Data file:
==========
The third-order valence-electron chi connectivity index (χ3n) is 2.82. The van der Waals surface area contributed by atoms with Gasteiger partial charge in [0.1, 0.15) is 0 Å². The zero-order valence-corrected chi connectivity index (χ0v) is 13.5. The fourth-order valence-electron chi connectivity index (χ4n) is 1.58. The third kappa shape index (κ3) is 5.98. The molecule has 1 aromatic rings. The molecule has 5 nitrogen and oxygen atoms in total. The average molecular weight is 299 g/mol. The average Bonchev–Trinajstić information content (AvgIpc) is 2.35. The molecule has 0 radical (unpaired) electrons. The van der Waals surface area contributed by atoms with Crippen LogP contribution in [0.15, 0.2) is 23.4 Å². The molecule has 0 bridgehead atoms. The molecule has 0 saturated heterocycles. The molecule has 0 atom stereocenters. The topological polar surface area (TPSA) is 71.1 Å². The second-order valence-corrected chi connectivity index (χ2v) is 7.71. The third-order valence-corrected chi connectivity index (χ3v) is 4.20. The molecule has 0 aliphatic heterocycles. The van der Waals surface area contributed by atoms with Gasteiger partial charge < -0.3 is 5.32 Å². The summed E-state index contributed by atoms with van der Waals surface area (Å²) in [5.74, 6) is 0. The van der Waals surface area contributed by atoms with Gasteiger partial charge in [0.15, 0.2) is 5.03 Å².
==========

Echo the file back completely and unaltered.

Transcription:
The third-order valence-electron chi connectivity index (χ3n) is 2.82. The van der Waals surface area contributed by atoms with Gasteiger partial charge in [0.1, 0.15) is 0 Å². The zero-order valence-corrected chi connectivity index (χ0v) is 13.5. The fourth-order valence-electron chi connectivity index (χ4n) is 1.58. The third kappa shape index (κ3) is 5.98. The molecule has 1 aromatic rings. The molecule has 5 nitrogen and oxygen atoms in total. The average molecular weight is 299 g/mol. The average Bonchev–Trinajstić information content (AvgIpc) is 2.35. The molecule has 0 radical (unpaired) electrons. The van der Waals surface area contributed by atoms with Crippen LogP contribution in [0.15, 0.2) is 23.4 Å². The molecule has 0 bridgehead atoms. The molecule has 0 saturated heterocycles. The molecule has 0 atom stereocenters. The topological polar surface area (TPSA) is 71.1 Å². The second-order valence-corrected chi connectivity index (χ2v) is 7.71. The third-order valence-corrected chi connectivity index (χ3v) is 4.20. The molecule has 0 aliphatic heterocycles. The van der Waals surface area contributed by atoms with Gasteiger partial charge < -0.3 is 5.32 Å². The summed E-state index contributed by atoms with van der Waals surface area (Å²) in [5.74, 6) is 0. The van der Waals surface area contributed by atoms with Gasteiger partial charge in [0.15, 0.2) is 5.03 Å².